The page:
Lenox Hill, busy in the 1900s with food shops catering to Eastern Europeans, has lost its ethnic base, but Orwasher’s survives. Abram Orwasher’s grandfather opened his bread shop with built-in brick ovens in 1916, and little has changed since. Abram continues to make bread and rolls by hand, without any additives. Even the sour culture is the original (you can regenerate it—the longer it lasts the better the taste, and he does so in a wooden cast, not a machine). Devoted regulars kvetch at having to pay cash only, but the earthy breads keep them coming for historical favorites, like pumpernickel-raisin, and rye that’s properly sour and sturdy, and studded with bitter caraway seeds. All breads have chewy crusts and soft, stretchy interiors. Of the two dozen-odd varieties—including challah, cinnamon-raisin, marble, potato, whole wheat, rosemary garlic, and raisin-walnut—the raisin-walnut is the most achieved. It’s made with seven grains, rye and wheat flours, and sesame seeds, which makes it not only the tastiest, with the correct walnut-to-raisin ratio, but the healthiest. “Bread is a hurry-up-and-wait process,” says Orwasher, who doesn’t use chemicals and machinery to speed up the thumb-twirling process of bread-baking. And while others do a booming business in wholesale, Abram prefers to sell his loaves to actual people.Extra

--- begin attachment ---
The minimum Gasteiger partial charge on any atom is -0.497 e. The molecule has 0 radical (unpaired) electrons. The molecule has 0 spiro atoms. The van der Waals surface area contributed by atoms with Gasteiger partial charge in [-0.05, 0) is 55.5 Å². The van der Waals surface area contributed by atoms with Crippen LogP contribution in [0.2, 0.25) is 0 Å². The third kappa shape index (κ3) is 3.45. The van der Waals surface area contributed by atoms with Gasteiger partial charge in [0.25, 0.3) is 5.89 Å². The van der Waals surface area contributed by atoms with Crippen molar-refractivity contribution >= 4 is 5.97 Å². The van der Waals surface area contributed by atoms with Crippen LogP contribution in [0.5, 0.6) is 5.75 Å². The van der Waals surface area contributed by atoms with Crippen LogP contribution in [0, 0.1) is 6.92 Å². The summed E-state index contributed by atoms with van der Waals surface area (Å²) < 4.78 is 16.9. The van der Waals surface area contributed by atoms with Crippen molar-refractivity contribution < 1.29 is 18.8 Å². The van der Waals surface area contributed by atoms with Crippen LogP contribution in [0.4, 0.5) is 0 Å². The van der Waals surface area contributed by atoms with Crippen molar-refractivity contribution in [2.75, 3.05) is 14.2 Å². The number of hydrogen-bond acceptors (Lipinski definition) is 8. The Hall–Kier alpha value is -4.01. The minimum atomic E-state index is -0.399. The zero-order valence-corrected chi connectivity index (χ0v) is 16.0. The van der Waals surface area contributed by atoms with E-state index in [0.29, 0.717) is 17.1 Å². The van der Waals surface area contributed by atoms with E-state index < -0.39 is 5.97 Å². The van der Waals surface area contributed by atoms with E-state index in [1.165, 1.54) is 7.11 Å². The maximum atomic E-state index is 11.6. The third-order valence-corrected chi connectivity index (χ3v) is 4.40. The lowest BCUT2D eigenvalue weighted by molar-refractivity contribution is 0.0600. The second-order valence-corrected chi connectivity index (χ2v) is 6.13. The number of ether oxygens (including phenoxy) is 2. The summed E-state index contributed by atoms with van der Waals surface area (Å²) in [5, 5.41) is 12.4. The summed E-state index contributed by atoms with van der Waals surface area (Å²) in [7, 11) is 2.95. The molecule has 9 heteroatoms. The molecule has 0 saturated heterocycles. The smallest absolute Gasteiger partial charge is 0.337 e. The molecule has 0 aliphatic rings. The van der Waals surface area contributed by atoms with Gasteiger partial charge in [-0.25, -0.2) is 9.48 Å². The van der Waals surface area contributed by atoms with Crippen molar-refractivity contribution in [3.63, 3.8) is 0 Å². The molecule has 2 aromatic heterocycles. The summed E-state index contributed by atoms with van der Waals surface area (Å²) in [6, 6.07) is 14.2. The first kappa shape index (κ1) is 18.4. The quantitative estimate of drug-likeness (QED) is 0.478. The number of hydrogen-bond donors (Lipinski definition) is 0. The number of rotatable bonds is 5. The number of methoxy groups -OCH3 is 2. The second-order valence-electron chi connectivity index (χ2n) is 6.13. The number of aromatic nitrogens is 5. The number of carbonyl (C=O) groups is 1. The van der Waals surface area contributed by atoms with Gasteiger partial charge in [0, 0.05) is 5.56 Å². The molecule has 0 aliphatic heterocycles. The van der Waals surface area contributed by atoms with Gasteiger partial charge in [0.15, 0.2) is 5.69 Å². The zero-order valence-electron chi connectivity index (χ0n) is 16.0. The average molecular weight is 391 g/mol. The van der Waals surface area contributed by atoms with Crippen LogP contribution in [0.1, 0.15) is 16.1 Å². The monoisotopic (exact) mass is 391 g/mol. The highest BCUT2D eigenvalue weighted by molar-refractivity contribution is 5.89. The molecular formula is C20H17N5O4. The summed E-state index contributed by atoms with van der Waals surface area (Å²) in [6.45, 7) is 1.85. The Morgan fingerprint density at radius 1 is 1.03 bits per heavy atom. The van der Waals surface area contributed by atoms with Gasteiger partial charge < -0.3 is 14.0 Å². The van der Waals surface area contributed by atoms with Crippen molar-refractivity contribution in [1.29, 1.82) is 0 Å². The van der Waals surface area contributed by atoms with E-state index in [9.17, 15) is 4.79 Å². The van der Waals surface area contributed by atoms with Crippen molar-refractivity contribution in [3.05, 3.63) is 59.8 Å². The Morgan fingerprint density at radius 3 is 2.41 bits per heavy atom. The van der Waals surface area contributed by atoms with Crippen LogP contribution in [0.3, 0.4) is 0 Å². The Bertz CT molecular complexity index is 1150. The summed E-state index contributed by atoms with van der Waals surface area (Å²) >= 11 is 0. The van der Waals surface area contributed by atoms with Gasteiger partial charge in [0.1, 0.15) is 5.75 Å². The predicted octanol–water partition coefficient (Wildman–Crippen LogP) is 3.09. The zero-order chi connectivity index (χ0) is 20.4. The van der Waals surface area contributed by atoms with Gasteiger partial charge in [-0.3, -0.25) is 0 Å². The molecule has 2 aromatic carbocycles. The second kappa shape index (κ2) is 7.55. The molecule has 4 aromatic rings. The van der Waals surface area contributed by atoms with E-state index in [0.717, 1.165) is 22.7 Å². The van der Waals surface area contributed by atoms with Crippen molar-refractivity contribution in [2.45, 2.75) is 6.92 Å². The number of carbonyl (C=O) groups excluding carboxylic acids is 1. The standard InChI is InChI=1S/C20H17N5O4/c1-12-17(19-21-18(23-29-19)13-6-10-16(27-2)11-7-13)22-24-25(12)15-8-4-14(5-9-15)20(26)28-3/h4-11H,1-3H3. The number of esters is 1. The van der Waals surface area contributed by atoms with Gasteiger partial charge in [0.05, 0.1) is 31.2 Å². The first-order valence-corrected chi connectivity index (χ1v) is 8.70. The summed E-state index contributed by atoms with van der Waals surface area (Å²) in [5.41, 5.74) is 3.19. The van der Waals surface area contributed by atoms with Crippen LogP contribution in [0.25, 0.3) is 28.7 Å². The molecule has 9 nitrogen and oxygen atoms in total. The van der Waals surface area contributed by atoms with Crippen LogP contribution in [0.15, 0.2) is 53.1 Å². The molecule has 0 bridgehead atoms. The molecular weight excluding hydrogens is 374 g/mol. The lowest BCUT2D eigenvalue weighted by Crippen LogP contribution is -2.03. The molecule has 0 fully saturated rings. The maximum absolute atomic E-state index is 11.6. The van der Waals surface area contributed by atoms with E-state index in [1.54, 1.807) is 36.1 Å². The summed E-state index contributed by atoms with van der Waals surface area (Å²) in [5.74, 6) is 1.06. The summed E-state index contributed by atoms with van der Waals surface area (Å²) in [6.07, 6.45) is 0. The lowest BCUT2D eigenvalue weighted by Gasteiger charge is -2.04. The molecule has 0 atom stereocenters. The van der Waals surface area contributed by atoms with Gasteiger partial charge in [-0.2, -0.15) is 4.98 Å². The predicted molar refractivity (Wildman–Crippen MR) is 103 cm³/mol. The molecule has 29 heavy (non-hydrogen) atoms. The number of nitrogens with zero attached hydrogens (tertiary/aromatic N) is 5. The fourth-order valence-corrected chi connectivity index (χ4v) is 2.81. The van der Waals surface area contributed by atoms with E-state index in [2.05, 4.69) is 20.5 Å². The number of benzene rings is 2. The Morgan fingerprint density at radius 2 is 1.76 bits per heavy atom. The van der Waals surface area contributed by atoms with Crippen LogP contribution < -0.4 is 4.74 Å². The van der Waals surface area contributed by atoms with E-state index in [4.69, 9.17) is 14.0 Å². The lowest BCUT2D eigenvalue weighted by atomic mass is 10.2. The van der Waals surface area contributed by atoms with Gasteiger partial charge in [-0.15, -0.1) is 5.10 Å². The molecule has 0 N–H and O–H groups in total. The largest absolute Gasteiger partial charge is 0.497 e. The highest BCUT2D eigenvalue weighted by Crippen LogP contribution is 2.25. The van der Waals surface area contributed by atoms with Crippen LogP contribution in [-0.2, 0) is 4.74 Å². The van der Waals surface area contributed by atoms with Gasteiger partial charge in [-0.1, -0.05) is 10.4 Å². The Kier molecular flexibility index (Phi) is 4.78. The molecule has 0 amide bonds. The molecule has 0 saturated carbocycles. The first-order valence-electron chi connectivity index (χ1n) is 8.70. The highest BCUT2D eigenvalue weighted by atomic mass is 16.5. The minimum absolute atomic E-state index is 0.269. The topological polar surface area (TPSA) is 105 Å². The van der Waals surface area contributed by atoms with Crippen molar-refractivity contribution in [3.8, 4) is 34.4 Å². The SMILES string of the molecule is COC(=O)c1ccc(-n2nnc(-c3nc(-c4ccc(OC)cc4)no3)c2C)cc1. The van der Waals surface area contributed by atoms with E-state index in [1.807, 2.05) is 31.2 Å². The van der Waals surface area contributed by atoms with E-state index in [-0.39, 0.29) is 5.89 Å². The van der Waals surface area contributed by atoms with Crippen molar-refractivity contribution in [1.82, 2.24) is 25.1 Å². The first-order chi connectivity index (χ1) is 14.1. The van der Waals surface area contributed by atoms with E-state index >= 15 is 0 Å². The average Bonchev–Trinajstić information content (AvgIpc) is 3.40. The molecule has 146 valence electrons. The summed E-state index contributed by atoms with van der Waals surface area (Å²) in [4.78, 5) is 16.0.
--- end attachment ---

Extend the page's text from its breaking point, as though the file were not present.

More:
All bread is kosher and pareve.